A friend who recently retired from law enforcement and I were discussing the pros and cons of less-lethal shotgun usage by the average citizen. In defensive situations, outside of very rare one-offs that are unlikely to occur, we couldn’t think of a single good example. Where it would be useful always required that the SHTF already, things were very dangerous outside, and there was no rule of law (or police). Then, and only in stand-off type situations, did we deem their usage conceivable.
Normal times or SHTF times, you are likely not going to be dealing with suicidal subjects or with persons resisting arrest. You will be concerned with shooting bad guys or driving them off. A less-lethal shotgun is in the “drive them off” tool box. If you are planning for SHTF and especially if you have a defensive group drawn up for your neighborhood or homestead, why not put another tool in your toolbox?
I am going to focus my scenarios on a without the rule of law situation (WROL), that is, there are no police to respond and no courts to prosecute you. If there are, they are totally ineffective to help you, deter the bad guys, or come after you for using excessive force. Wider use of less-lethal ammunition may be made where it is necessary or desirable to kinetically dissuade someone but not kill them. Further discussion regarding WROL employment of less-lethal weapons can be found in my book Suburban Defense.
In WROL, less-lethal shotguns should only be employed when a lethal shot would be justified. This covers any potential legal ground as well as moral grounds. Because the weapons are still firearms and may kill, you need to treat firing a less-lethal shot just as firing a lead one.
There may be a rare circumstance when killing the person is legally justifiable, but not desirable, and it is tactically permissible to use less-lethal force. Lethal cover (another person with a deadly firearm aimed at the target) must be present and ready to stop any deadly threat. Typically, in ordinary life less-lethal ammo usage should be avoided.
Less-lethal force is not a substitute for lethal force, when morally and legally justified. I envision it being used when the attitudes of your homestead, neighborhood, or community may make it difficult to outright shoot someone. Mowing down a crowd of rioters, even if they deserve it, presents a lot of problems. You may also feel bad shooting a really determined and desperate father stealing from your garden. If a 12 gauge rubber slug can send them away and keep them away, it helps avoid you being labeled a murderer or war criminal.
Violent crowd control
The less-lethal bearer should not have a lethal firearm at the ready; lethal weapons need to be holstered or slung out of the way. He should not be trying to juggle an AR-15 and a less-lethal shotgun. If at all possible, the less-lethal bearer should not also be armed with a lethal shotgun, nor should he have any lethal shotgun shells on his person, to avoid mix-ups.
“Less-lethal ready/up!” is the announcement the less-lethal bearer is in position and ready to fire.
“Less-lethal, standby!” is the incident commander or primary team member delegating the authority to fire. It also serves as a warning to those around that a less-lethal weapon will be fired.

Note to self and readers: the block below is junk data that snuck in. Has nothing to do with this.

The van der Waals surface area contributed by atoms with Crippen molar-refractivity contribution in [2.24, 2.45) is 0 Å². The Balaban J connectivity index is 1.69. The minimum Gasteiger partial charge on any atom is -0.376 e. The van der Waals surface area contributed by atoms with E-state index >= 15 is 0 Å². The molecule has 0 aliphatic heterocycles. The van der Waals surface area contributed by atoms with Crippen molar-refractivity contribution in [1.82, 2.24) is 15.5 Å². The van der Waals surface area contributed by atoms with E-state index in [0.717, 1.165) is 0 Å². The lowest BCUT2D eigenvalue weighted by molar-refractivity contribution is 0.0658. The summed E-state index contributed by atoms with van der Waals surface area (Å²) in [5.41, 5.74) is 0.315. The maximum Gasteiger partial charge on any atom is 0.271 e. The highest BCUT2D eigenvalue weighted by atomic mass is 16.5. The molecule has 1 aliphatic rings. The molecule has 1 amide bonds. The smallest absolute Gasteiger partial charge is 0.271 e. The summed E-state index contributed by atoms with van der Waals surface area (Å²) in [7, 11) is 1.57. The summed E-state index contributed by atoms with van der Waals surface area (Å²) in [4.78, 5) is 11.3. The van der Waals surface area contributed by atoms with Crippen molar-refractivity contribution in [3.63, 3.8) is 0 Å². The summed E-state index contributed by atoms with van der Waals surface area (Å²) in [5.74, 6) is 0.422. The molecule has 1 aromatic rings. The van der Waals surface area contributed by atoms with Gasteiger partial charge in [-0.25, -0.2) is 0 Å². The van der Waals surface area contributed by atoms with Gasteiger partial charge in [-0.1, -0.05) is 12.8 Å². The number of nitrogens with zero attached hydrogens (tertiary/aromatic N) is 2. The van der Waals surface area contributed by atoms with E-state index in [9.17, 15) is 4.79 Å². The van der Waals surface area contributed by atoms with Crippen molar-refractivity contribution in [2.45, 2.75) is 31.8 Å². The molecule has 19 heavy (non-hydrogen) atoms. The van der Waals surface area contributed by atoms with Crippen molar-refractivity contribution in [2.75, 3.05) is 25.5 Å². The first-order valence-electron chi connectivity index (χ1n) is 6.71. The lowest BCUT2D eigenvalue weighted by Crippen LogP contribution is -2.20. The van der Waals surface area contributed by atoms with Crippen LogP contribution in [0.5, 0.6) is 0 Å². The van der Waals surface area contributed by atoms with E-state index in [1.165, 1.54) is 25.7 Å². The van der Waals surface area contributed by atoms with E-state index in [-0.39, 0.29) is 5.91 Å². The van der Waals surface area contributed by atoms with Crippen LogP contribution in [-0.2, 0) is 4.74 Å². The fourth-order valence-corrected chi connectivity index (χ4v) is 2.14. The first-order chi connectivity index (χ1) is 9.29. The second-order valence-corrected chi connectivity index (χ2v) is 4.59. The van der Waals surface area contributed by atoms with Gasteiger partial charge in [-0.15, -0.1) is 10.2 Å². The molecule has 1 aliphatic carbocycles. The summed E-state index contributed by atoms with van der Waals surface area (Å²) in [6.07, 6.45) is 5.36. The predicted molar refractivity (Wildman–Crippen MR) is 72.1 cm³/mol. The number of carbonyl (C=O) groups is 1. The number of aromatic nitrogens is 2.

“Less-lethal out,” should be yelled and/or radioed after the shot or string of shots so distant team members know what happened.
Other variations can be used as long as they are clear and unambiguous. Additionally, the type of less-lethal ammunition can be substituted for specificity, i.e. “bean bag.” Note that circumstances may necessitate immediate deployment based on the less-lethal bearer’s observations of the situation. Good communication should be maintained with the details for the need of the weapon going out so that upon hearing a gun shot, distant team members don’t mistake it for an incoming shot.
Aimpoint: lower center of torso (belly) or more specifically the belt line to the navel.
Aim for large muscle groups, abdomen and below. Arms and legs should be avoided when in proximity to vital areas. The preferred dorsal target area is the legs (away from the lower spine).
Avoid: head, neck, sternum (upper chest), spine, kidneys, and genitals. When firing at the target from behind, do not aim for the center of the back due to the risk of spinal cord damage. Firing at bare skin should be avoided when possible.
Do not fire at pregnant women, young women, or the elderly if at all possible.
Do not fire a target who may fall from height or into dangerous areas.
Minimum safe range: 5 feet
Minimum recommended range: 10 feet
Optimal safe minimum range: 21 feet
Maximum recommended range: 50 feet
Optimal engagement distances: 7-25 yards
Average maximum range: 40 yards
Now in ordinary life you’re probably never going to use less-lethal ammunition against a human. I would recommend against it, actually. If you’re going to shoot them, make sure you can legally use lethal force and preferably use lead to make sure the threat is stopped. If you aren’t going to shoot them, it’s easier and less legally risky to punch them, shoot them with a Taser, or give them a face full of OC spray. But then again, the Second Amendment was written for those outside contingencies.
Disclaimer: I am not an attorney nor an expert. This should not be taken as legal or expert advice. Get specialized training before using less-lethal ammunition and any action taken is at your own risk. You probably shouldn’t be using this kind of ammo against humans unless the world has really ended.
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Author Don Shift
Don Shift is a veteran of the Ventura County Sheriff's Office and avid fan of post-apocalyptic literature and film who has pushed a black and white for a mile or two. He is a student of disasters, history, and current events.